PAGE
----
Last year, Elizabeth and I visited a site in southwest WA, where the remains of some ancient Aboriginal fishtraps could be seen. They were on the shoreline of Oyster Harbour, near the mouth of the Kalgan River just east of Albany. They were built and operated by the Menang people of the Noongar nation.
In 1790, three decades before the British established the Swan River Colony (on the site that is now Perth), British explorer George Vancouver arrived on the southern coast of Western Australia. Despite naming King George Sound, various inlets and bays, and mapping the area, he did not encounter any Noongar. But he reported evidence that Noongar were there.
Vancouver wrote that he found a “native village; fresh food remains near a well-constructed hut; a kangaroo that had apparently been killed with a blow to the head; a fish weir across what is now called the Kalgan River; and what appeared to be systematic firing of the land.” (This citation is sourced from https://www.noongarculture.org.au/wagyl-kaip-timeline/)
The traps (one of which is pictured above, from our visit in 2018) were constructed by the Menang peoples and are dated at over 7,500 years old. As the tide moved out, the fish would be stranded inside the courses of the stones, which were topped with brush, then collected at low tide. They provided food for the regular gatherings of the peoples each year.
There are eight separate weirs shaped as crescents, each of which is believed to consist of thousands of stones. They are now protected under local indigenous oversight. They are an amazing testimony to the ancient skills of the Menang people.
These fishtraps are one part of the evidence which demonstrates that the Aboriginal people were not “primitive nomadic hunter-gatherers”, but rather, settled people, who cared for country and developed the technology which enabled them to build structures which assisted them in harvesting the natural resources of the land.
Western society has done the same, and we congratulate ourselves on our technological capacities. This evidence indicates that Indigenous peoples had done this very thing, many thousands of years before “Western civilisation” had developed.
These fishtraps were obviously sustainable. They lasted over thousands and thousands of years, being used to catch regular harvests of fish. The Menang people came back each year to gather what they needed, and then allowed the fish to replenish. Would that our modern ways showed the same, respect to the land and its rivers, and that we farmed and harvested in a sustainable way.
We can learn from the land, by attending to features such as these, and reflecting on what they tell us about the First Peoples of this continent, who have lived here for millennia—and pondering how we, today, might relate respectfully to the land, care for the creation, and live in ways that are sustainable.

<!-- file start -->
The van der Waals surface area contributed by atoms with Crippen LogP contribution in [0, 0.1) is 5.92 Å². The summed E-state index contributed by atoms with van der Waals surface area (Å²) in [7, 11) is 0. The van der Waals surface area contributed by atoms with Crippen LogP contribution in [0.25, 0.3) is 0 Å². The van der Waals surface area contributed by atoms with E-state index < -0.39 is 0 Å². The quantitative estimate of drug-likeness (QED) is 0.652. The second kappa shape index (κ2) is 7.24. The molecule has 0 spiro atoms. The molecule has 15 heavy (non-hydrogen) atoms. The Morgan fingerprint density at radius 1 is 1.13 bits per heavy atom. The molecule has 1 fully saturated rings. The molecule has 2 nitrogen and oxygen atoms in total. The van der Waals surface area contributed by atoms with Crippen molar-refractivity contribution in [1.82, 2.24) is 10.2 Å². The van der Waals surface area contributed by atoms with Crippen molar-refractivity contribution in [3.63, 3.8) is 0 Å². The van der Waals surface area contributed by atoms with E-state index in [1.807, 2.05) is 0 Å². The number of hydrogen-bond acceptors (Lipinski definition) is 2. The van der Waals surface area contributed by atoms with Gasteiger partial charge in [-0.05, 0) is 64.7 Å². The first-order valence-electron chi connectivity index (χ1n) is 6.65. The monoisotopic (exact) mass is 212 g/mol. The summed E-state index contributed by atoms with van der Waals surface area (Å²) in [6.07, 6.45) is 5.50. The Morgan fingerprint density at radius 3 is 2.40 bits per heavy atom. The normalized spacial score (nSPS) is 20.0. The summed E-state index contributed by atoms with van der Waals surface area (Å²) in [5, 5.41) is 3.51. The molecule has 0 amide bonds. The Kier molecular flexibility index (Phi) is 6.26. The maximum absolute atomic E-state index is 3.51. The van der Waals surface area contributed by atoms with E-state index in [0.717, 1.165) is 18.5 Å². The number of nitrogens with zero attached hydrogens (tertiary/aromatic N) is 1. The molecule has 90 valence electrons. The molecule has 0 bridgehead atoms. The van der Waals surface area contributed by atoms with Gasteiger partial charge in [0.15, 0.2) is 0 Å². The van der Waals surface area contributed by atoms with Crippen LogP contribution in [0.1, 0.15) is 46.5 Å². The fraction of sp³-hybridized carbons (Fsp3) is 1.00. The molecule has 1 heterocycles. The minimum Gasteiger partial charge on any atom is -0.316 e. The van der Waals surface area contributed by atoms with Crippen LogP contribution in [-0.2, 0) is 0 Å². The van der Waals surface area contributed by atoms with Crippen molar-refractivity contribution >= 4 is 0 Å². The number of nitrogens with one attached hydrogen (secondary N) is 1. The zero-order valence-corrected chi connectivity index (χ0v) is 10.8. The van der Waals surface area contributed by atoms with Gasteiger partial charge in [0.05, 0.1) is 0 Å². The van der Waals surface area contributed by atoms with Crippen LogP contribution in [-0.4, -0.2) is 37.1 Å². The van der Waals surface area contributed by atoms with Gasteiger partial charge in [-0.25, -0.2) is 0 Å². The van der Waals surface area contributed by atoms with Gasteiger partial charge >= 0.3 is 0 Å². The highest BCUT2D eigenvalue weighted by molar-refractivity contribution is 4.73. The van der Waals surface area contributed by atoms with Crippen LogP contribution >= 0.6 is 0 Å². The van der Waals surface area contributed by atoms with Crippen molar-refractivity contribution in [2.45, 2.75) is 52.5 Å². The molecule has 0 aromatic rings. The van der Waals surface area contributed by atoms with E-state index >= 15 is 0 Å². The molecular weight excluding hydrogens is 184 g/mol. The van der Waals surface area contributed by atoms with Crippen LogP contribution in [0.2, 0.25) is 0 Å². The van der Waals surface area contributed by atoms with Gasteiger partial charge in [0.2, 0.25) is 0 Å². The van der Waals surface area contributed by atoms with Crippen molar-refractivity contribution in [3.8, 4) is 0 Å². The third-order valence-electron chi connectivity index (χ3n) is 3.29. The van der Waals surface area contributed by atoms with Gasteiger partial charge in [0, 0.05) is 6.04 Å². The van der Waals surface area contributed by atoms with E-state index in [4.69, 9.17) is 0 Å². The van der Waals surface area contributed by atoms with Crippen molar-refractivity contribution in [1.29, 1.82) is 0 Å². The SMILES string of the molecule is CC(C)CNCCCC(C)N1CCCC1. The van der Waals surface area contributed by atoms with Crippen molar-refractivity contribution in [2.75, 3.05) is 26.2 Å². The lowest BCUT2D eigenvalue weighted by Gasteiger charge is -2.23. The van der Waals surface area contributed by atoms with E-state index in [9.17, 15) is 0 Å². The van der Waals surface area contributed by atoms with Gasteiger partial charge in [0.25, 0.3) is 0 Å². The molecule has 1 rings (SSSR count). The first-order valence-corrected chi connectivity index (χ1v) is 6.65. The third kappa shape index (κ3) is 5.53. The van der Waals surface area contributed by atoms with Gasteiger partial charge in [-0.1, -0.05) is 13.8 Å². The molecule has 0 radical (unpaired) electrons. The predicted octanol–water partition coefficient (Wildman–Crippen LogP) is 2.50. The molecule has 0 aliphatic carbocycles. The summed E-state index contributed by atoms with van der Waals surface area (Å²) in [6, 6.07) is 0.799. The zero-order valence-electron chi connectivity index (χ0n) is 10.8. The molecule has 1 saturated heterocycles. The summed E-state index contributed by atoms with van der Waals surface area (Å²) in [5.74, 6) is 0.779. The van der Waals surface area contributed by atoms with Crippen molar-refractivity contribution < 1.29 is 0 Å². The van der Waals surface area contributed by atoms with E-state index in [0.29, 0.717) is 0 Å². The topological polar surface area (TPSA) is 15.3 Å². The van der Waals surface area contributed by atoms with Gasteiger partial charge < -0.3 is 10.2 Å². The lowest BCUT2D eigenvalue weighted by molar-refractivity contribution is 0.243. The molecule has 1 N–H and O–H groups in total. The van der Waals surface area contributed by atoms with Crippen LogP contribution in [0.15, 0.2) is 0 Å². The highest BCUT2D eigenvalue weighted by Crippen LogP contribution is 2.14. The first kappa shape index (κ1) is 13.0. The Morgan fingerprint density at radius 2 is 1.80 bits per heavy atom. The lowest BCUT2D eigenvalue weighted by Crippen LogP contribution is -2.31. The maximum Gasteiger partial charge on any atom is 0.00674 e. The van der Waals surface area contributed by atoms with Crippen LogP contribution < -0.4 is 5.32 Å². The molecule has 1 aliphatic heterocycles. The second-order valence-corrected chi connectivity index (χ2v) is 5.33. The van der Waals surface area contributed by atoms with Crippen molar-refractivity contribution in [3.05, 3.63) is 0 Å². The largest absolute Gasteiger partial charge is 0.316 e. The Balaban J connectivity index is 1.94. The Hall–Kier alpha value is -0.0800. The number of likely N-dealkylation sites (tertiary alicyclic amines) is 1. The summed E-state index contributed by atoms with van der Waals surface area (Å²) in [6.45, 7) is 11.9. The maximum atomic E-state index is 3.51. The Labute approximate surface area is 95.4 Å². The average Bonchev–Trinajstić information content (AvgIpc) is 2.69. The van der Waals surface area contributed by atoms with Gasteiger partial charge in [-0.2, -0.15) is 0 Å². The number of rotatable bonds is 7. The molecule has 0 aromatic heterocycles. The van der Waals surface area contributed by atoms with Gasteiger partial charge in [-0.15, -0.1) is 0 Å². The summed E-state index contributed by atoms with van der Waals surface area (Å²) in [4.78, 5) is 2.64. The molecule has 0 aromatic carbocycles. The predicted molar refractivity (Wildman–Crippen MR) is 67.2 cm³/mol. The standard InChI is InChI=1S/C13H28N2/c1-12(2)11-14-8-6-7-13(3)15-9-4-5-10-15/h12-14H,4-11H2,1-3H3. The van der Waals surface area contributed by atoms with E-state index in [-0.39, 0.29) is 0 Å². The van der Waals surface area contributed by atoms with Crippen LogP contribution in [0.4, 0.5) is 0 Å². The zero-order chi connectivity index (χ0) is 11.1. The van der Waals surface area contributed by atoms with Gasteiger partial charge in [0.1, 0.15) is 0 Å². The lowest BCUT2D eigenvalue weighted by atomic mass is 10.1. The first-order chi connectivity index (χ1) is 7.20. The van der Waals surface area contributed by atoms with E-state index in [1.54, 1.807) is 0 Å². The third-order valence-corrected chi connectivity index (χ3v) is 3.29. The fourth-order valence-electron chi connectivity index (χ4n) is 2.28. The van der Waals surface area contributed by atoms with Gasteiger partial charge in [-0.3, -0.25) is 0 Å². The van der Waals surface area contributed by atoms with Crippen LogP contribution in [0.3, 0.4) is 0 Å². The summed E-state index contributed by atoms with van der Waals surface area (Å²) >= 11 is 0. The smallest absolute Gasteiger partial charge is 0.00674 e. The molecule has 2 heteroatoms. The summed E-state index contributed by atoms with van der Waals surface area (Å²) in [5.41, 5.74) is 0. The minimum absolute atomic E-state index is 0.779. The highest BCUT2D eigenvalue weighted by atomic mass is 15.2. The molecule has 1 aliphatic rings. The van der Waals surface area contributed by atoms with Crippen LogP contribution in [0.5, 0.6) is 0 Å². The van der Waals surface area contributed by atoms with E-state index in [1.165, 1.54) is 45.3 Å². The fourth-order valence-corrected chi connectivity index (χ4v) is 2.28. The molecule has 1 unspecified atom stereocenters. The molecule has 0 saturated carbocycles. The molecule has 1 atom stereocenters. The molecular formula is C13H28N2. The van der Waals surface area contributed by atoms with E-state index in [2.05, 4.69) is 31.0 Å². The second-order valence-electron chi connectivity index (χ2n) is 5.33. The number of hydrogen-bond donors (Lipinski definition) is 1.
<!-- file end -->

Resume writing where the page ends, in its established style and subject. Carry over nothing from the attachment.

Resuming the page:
I recently read a fascinating account of Baiame’s Ngunnhu [pronounced By-ah-mee’s noon-oo]. These are stonewall fishtraps at Brewarrina in NSW, created by the Ngemba people. They are similar in technology and purpose to the ones we saw in WA. (See https://newmatilda.com/2019/02/05/australia-one-oldest-human-made-structures-earth-meh-nmfhpotae/)
These fishtraps are possibly the oldest known human-made structure on earth. The Australian Government’s National Heritage Register notes, “The structure of the Ngunnhu demonstrates the development of a very efficient method for catching fish involving a thorough understanding of dry-stone wall construction techniques, river hydrology and fish ecology.”
You can find a discussion of these fishtraps and many other such ancient Indigenous features, in Dark Emu: Black Seeds: Agriculture Or Accident? (Magabala Books, 2014), by Bruce Pascoe.
There is an excerpt from Dark Emu, with a description of how the fishtraps were worked, at https://www.foreground.com.au/environment/decolonising-agriculture-bruce-pascoes-dark-emu/, and there is a fascinating discussion of Pascoe’s book, some related works, and the implications for modern agricultural practices, at https://theconversation.com/friday-essay-dark-emu-and-the-blindness-of-australian-agriculture-97444
Debate concerning the age of this particular construction, the Ngunnhu, is not settled; it may well be up to 40,000 years, which would make it more than 10 times older than Stonehenge! That is certainly worth honouring, and protecting.
The National Heritage Register also notes that this location, in Brewarrina, was the place where people from the various indigenous groupings of the area could draw their own supply of fish on a regular basis, and where they would all meet together, on a regular basis, to celebrate, and to trade.
It notes: “While the Ngemba people are the custodians of the Ngunnhu, it was Baiame’s wish that other tribes in the region, including the Morowari, Paarkinji, Weilwan, Barabinja, Ualarai and Kamilaroi should use it in an organised way. He allocated particular traps to each family group and made them responsible under Aboriginal law for their use and maintenance.
“Neighbouring tribes were invited to the Ngunnhu to join in great corroborees, initiation ceremonies, and meetings for trade and barter. The Ngunnhu were, and still are, a significant meeting place to those Aboriginal people with connections to the area and continue to be used.”
So, as well as a sustainable lifestyle, the Ngunnhu demonstrate how different groups can live together peaceably and co-operatively, sharing natural resources, and enjoying respectful relationships with each other. That, surely, is another lesson that we can learn!
2 thoughts on “Learning from the land (4): Naiame’s Nghunnhu—fishtraps at Brewarrina”